Tuesday, March 26, 2013
Hood River County Reads is an annual community reading adventure. This year, Hood River County is reading “Ricochet River,” by Robin Cody, a coming-of-age story set in a small Oregon logging town in the 1960s.
Free copies of the book are available (while supplies last) at the Hood River, Cascade Locks and Parkdale libraries, and will also be available for check-out.
Events include a panel discussion on April 6, 2-4 p.m. on “Native American Perspective, Story and Sense of Place.”
“Ricochet River,” set in the fictional Oregon logging town of Calamus in the 1960s, follows three friends: Wade, the local sports hero; Lorna, a bright, independent young woman; and Jesse, the new Indian boy in town. These three teens bond over sports, fishing and their pasts and plans as they try desperately to go beyond their small-town lives. The author will be giving a public reading at Hood River Library on Sunday, April 14, at 2 p.m.
Cody lives in Portland and is also author of “Another Way the River Has: Taut True Tales from the Northwest” and “Voyage of a Summer Sun.”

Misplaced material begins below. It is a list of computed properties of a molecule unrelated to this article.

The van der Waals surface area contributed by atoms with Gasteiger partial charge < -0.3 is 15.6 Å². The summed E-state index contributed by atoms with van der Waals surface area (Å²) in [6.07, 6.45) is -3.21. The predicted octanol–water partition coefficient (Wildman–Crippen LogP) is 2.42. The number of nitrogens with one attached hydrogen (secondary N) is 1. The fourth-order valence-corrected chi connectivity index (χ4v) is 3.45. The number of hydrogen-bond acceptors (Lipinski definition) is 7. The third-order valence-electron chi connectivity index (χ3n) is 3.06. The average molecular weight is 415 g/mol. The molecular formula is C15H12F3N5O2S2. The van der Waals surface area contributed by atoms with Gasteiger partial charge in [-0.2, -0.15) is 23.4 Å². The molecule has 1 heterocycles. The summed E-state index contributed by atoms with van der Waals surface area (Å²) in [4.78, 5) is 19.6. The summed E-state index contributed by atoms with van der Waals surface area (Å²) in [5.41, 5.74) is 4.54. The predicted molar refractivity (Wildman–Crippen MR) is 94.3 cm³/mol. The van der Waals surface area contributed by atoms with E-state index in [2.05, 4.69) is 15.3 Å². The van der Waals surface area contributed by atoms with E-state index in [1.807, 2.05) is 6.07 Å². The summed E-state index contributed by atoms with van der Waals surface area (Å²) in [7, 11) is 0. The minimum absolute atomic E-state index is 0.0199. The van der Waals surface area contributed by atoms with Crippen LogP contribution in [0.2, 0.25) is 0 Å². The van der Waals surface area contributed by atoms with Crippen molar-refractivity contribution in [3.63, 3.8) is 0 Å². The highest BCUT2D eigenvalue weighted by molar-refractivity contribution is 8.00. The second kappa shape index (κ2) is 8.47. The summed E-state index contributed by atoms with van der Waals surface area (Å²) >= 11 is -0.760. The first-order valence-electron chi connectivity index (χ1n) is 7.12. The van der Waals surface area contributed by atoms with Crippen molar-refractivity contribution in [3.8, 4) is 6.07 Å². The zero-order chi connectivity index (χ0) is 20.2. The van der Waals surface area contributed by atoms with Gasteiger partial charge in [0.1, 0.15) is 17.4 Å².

The alternate selection this year, for younger readers, is “Something to Hold,” by Katherine Schlick Noe. Noe’s novel is based on her own childhood experiences. It centers on the young woman Kitty as she grows up as one of the only white girls on the Warm Springs Reservation in Oregon. Noe is professor of education and director of literacy in the College of Education at Seattle University.
The goal of Hood River County Reads is to encourage readers of all ages to read and discuss books. Hood River County Reads titles represent the diversity of the Hood River County community and can be shared widely throughout the area.
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A damaged rail car from the June 3, 2016 oil train derailment and fire is transported from the crash site via truck on I84. Enlarge